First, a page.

Camelot

Perception, reality and society’s progression

Without direct autobiographical intent, Wilson’s images attempt to contextualize the struggle for acceptance of an entire minority population as well as create a generational bridge between what was and what is.

“Don’t ask, don’t tell.” This was the only, lonely way of life for millions of gay men and women, not just a punch –line political compromise for the American military. Long before the 1969 gay-liberation commencing Stonewall Riots of New York, homosexuality and the perversions that went along with it were secret and discreet. It existed in many faces and countless places. It had many monikers, both clinical and slanderous. Perhaps it was a knowing glance, a soft and innocent brush or an accidental lingering touch. All were apparent to the participants and stealth to those around. The signals were subdued and easily misinterpreted. Each action was secretive and discrete out of fear of both rejection and persecution.

Until recently, the existence of legal sanctions against homosexual acts, private or otherwise, constituted a major threat hanging over homosexual lives. It permitted persecution, physical harm and even blackmail. It was taboo. Discretion was imperative. The idealization of the nuclear family and its position as the dominant social model based on marriage, along with a strict definition of gender roles in the mid-twentieth century caused an increase of homophobia. Most of America and the world chose to ignore the signs, preferring to imagine a bucolic existence. After all, it was the American “Camelot.”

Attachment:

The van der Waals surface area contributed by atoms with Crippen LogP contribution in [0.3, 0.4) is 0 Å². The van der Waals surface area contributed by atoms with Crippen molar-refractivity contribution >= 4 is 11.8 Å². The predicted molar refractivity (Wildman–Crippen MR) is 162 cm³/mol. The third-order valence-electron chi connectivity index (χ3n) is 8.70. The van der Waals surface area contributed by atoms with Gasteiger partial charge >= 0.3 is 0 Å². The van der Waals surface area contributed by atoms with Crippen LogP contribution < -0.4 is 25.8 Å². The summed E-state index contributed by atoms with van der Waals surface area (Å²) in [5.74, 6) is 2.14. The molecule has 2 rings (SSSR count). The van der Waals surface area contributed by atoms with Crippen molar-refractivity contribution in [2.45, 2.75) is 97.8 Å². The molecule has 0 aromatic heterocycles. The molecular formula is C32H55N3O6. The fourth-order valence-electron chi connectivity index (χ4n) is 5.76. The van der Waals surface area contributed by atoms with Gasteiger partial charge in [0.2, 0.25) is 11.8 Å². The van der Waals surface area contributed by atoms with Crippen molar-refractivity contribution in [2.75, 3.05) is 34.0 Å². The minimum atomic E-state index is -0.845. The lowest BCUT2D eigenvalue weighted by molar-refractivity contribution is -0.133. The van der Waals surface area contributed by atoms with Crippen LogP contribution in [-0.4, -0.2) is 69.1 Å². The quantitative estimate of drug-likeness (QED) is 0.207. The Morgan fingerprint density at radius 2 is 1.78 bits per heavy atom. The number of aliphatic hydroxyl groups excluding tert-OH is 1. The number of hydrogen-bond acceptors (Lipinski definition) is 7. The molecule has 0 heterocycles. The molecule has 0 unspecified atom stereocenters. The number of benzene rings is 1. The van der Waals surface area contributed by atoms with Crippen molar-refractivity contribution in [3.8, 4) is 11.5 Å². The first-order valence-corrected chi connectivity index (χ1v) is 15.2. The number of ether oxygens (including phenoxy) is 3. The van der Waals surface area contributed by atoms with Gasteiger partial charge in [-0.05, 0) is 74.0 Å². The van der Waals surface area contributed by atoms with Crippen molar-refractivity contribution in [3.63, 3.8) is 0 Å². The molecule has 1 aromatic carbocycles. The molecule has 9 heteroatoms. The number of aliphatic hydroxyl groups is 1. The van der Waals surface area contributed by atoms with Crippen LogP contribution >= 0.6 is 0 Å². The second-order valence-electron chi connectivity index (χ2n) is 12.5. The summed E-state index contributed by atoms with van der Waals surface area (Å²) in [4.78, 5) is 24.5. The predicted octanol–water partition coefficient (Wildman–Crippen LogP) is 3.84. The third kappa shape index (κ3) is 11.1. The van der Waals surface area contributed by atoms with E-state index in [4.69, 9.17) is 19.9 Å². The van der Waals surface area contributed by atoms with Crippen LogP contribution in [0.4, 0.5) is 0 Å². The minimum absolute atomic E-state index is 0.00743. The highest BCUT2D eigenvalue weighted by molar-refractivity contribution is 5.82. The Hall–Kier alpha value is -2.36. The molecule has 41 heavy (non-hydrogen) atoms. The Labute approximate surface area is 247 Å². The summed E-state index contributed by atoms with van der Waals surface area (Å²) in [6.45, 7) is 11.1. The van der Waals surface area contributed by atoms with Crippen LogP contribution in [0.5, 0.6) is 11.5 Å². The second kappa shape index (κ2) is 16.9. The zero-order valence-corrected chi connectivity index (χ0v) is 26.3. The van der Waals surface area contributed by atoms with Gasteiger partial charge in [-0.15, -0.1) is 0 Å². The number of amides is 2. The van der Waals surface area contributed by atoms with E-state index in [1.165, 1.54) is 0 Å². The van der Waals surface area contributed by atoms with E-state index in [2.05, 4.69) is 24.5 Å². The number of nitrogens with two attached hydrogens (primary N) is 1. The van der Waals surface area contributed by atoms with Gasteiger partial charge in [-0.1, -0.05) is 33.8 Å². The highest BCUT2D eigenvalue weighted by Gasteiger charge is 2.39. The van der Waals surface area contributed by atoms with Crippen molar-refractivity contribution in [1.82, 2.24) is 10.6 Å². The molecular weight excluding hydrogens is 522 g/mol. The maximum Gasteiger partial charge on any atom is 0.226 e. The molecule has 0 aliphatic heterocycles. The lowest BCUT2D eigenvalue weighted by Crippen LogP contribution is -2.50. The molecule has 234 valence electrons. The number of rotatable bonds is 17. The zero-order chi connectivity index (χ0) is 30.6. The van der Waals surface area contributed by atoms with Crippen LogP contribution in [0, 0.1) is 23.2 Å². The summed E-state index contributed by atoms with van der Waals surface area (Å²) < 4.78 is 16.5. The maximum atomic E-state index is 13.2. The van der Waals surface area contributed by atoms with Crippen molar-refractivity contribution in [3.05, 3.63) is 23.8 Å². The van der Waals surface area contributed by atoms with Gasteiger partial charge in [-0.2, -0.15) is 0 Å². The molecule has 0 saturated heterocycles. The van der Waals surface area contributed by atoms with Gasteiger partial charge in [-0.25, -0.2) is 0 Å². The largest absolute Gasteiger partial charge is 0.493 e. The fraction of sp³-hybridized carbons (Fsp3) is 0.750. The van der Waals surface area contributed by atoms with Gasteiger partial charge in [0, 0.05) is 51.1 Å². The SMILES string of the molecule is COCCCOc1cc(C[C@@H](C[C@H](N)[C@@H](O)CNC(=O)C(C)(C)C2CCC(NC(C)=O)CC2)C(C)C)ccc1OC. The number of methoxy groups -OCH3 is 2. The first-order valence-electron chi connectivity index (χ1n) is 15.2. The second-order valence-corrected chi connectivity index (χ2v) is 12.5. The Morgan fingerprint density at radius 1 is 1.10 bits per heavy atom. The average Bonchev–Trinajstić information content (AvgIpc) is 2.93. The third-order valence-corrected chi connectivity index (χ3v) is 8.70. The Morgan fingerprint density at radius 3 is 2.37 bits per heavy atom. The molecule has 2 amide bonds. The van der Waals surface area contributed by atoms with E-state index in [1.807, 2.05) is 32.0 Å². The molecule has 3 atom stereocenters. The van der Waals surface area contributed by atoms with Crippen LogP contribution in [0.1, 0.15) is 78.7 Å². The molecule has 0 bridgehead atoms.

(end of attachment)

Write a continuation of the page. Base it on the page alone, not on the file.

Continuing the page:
Artist’s note: Things aren’t always as they seem: all of the subjects were straight at the time of image capture, a requirement for this series. Two have since come out of the closet.

Camelot